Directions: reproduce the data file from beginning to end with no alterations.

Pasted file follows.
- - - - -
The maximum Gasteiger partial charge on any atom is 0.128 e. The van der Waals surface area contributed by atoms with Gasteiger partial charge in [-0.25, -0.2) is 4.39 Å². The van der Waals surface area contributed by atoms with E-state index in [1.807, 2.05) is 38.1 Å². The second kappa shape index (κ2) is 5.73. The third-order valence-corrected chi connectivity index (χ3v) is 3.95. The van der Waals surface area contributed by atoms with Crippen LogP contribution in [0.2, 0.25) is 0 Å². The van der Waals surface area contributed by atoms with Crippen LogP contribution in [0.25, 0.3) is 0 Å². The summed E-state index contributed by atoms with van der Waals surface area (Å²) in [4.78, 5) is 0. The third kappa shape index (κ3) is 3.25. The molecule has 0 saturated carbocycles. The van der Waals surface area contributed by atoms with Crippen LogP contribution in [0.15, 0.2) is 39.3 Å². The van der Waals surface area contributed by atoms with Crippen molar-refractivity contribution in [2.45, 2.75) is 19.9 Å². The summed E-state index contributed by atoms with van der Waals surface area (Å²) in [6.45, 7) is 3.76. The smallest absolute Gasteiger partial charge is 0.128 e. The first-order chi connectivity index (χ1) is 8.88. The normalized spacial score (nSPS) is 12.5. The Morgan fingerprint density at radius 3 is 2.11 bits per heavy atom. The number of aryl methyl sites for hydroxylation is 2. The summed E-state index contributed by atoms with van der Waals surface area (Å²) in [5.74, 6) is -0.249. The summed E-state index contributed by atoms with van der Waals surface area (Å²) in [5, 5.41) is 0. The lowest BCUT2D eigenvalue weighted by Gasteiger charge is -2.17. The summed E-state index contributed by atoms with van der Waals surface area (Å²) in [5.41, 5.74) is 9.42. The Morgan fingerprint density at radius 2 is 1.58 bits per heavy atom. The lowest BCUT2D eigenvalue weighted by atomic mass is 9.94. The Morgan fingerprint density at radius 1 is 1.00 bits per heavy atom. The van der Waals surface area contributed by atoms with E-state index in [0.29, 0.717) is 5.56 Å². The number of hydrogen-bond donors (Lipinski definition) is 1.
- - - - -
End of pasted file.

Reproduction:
The maximum Gasteiger partial charge on any atom is 0.128 e. The van der Waals surface area contributed by atoms with Gasteiger partial charge in [-0.25, -0.2) is 4.39 Å². The van der Waals surface area contributed by atoms with E-state index in [1.807, 2.05) is 38.1 Å². The second kappa shape index (κ2) is 5.73. The third-order valence-corrected chi connectivity index (χ3v) is 3.95. The van der Waals surface area contributed by atoms with Crippen LogP contribution in [0.2, 0.25) is 0 Å². The van der Waals surface area contributed by atoms with Crippen LogP contribution in [0.25, 0.3) is 0 Å². The summed E-state index contributed by atoms with van der Waals surface area (Å²) in [4.78, 5) is 0. The third kappa shape index (κ3) is 3.25. The molecule has 0 saturated carbocycles. The van der Waals surface area contributed by atoms with Crippen LogP contribution in [0.15, 0.2) is 39.3 Å². The van der Waals surface area contributed by atoms with Crippen molar-refractivity contribution in [2.45, 2.75) is 19.9 Å². The summed E-state index contributed by atoms with van der Waals surface area (Å²) in [6.45, 7) is 3.76. The smallest absolute Gasteiger partial charge is 0.128 e. The first-order chi connectivity index (χ1) is 8.88. The normalized spacial score (nSPS) is 12.5. The Morgan fingerprint density at radius 3 is 2.11 bits per heavy atom. The number of aryl methyl sites for hydroxylation is 2. The summed E-state index contributed by atoms with van der Waals surface area (Å²) in [5.74, 6) is -0.249. The summed E-state index contributed by atoms with van der Waals surface area (Å²) in [5, 5.41) is 0. The lowest BCUT2D eigenvalue weighted by Gasteiger charge is -2.17. The summed E-state index contributed by atoms with van der Waals surface area (Å²) in [5.41, 5.74) is 9.42. The Morgan fingerprint density at radius 2 is 1.58 bits per heavy atom. The lowest BCUT2D eigenvalue weighted by atomic mass is 9.94. The Morgan fingerprint density at radius 1 is 1.00 bits per heavy atom. The van der Waals surface area contributed by atoms with E-state index in [0.29, 0.717) is 5.56 Å². The number of hydrogen-bond donors (Lipinski definition) is 1.